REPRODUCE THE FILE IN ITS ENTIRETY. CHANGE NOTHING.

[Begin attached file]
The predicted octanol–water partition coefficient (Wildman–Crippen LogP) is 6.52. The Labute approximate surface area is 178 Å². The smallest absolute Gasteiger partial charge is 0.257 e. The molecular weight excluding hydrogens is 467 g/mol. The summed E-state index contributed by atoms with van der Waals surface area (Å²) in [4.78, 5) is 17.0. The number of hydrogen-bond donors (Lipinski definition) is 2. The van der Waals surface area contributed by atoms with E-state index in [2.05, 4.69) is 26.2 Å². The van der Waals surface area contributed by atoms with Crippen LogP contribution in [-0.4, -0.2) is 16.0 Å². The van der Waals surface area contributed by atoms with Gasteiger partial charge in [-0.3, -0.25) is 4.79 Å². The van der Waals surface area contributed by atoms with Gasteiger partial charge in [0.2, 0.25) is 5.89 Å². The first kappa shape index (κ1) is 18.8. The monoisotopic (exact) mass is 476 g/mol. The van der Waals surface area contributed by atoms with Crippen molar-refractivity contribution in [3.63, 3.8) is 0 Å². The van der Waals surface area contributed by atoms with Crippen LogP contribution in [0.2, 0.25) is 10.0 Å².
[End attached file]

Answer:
The predicted octanol–water partition coefficient (Wildman–Crippen LogP) is 6.52. The Labute approximate surface area is 178 Å². The smallest absolute Gasteiger partial charge is 0.257 e. The molecular weight excluding hydrogens is 467 g/mol. The summed E-state index contributed by atoms with van der Waals surface area (Å²) in [4.78, 5) is 17.0. The number of hydrogen-bond donors (Lipinski definition) is 2. The van der Waals surface area contributed by atoms with E-state index in [2.05, 4.69) is 26.2 Å². The van der Waals surface area contributed by atoms with Crippen LogP contribution in [-0.4, -0.2) is 16.0 Å². The van der Waals surface area contributed by atoms with Gasteiger partial charge in [-0.3, -0.25) is 4.79 Å². The van der Waals surface area contributed by atoms with Gasteiger partial charge in [0.2, 0.25) is 5.89 Å². The first kappa shape index (κ1) is 18.8. The monoisotopic (exact) mass is 476 g/mol. The van der Waals surface area contributed by atoms with Crippen molar-refractivity contribution in [3.63, 3.8) is 0 Å². The van der Waals surface area contributed by atoms with Crippen LogP contribution in [0.2, 0.25) is 10.0 Å².